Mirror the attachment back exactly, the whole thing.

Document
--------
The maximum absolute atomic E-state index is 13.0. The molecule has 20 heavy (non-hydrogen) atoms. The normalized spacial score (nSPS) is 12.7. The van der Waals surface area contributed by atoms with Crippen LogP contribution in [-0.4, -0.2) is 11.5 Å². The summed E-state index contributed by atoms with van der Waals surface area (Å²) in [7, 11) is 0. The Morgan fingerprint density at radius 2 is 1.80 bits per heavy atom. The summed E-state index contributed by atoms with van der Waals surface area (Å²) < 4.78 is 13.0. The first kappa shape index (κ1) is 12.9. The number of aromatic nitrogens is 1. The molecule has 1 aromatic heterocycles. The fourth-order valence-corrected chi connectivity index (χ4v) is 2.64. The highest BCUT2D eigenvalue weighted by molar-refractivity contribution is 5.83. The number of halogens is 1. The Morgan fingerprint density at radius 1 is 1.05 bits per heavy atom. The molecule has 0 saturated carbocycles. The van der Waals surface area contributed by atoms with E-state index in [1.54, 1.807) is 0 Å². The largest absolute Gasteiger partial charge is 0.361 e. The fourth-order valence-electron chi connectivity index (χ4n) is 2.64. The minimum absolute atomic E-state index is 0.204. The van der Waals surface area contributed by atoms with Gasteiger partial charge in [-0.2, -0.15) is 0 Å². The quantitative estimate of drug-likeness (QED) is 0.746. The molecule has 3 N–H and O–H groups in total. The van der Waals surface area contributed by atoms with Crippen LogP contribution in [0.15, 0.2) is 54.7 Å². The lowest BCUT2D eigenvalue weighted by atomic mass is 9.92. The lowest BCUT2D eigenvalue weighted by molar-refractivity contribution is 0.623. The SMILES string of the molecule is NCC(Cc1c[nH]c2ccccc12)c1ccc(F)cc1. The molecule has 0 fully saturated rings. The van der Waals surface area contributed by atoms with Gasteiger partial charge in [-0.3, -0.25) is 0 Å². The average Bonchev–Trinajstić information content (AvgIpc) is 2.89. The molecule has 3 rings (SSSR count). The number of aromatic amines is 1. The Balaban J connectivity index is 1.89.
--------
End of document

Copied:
The maximum absolute atomic E-state index is 13.0. The molecule has 20 heavy (non-hydrogen) atoms. The normalized spacial score (nSPS) is 12.7. The van der Waals surface area contributed by atoms with Crippen LogP contribution in [-0.4, -0.2) is 11.5 Å². The summed E-state index contributed by atoms with van der Waals surface area (Å²) in [7, 11) is 0. The Morgan fingerprint density at radius 2 is 1.80 bits per heavy atom. The summed E-state index contributed by atoms with van der Waals surface area (Å²) < 4.78 is 13.0. The first kappa shape index (κ1) is 12.9. The number of aromatic nitrogens is 1. The molecule has 1 aromatic heterocycles. The fourth-order valence-corrected chi connectivity index (χ4v) is 2.64. The highest BCUT2D eigenvalue weighted by molar-refractivity contribution is 5.83. The number of halogens is 1. The Morgan fingerprint density at radius 1 is 1.05 bits per heavy atom. The molecule has 0 saturated carbocycles. The van der Waals surface area contributed by atoms with E-state index in [1.54, 1.807) is 0 Å². The largest absolute Gasteiger partial charge is 0.361 e. The fourth-order valence-electron chi connectivity index (χ4n) is 2.64. The minimum absolute atomic E-state index is 0.204. The van der Waals surface area contributed by atoms with Gasteiger partial charge in [-0.2, -0.15) is 0 Å². The quantitative estimate of drug-likeness (QED) is 0.746. The molecule has 3 N–H and O–H groups in total. The van der Waals surface area contributed by atoms with Crippen LogP contribution in [0.15, 0.2) is 54.7 Å². The lowest BCUT2D eigenvalue weighted by atomic mass is 9.92. The lowest BCUT2D eigenvalue weighted by molar-refractivity contribution is 0.623. The SMILES string of the molecule is NCC(Cc1c[nH]c2ccccc12)c1ccc(F)cc1. The molecule has 0 fully saturated rings. The van der Waals surface area contributed by atoms with Gasteiger partial charge in [-0.3, -0.25) is 0 Å². The average Bonchev–Trinajstić information content (AvgIpc) is 2.89. The molecule has 3 rings (SSSR count). The number of aromatic amines is 1. The Balaban J connectivity index is 1.89.